I have written before about the apparent contradiction between free will and materialism (the idea that the universe is exclusively comprised of particles that obey physical laws). The problem is easy enough to state: if every particle in the universe behaves in a manner governed by a combination of random chance and predictable laws, how can a physical entity like the brain respond to stimuli in a way that is neither random nor determined?
Joshua Gold of the University of Pennsylvania and Michael Shadlen of the University of Washington recently summarized some experiments on monkeys that illuminate this issue. They found that they could use a computer to predict how monkeys will respond to visual stimuli, suggesting that such mental functions are automatic.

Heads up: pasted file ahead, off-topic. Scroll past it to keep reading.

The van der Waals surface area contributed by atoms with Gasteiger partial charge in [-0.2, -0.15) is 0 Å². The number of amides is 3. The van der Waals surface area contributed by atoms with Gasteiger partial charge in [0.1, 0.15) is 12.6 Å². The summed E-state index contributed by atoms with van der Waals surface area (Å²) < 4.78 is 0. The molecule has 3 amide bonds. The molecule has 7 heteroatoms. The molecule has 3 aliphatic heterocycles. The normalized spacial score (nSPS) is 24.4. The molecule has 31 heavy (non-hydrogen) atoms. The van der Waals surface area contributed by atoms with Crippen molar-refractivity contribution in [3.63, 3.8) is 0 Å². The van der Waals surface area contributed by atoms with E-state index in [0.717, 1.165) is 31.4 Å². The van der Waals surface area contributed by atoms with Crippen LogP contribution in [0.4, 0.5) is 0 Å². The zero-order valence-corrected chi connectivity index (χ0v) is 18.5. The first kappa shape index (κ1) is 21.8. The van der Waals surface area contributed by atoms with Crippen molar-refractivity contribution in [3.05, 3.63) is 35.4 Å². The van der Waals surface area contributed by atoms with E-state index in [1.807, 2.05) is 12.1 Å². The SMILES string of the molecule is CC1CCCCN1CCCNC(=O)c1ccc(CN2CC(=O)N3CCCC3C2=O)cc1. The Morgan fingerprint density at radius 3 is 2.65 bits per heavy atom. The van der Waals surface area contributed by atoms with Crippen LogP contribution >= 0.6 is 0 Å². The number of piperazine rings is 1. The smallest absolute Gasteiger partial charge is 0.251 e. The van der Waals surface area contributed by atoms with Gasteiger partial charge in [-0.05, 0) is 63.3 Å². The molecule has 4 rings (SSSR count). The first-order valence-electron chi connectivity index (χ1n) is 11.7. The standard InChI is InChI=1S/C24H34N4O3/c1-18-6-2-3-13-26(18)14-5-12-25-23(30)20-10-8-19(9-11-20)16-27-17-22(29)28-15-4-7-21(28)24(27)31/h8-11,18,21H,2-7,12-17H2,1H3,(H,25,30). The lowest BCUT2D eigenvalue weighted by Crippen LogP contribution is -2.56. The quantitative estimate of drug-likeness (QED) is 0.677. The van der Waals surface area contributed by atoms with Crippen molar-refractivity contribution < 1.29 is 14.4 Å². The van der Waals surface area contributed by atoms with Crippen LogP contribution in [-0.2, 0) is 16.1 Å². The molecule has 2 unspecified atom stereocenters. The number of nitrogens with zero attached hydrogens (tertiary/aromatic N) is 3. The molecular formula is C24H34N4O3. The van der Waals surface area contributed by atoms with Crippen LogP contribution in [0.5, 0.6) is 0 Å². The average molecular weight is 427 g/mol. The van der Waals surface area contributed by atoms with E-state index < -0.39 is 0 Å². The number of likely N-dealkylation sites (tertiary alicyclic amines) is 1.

Of course, there is a big difference between parts of mental life like maintaining a steady heartbeat and tracking a moving object visually and those like making ethical decisions. That said, I continue to be unable to see what mechanism could exist between the former and the latter, and which could square our intuitive belief in free will with what we know about the functioning of the universe. That being said, we do not have any reason to act as though free will does not exist. The reason for that is simple: if free will doesn’t exist, we don’t have any influence over what we believe or how we act, while if it does exist we certainly want to behave appropriately. As such, if we do have any scope to choose, we should choose to believe in free will.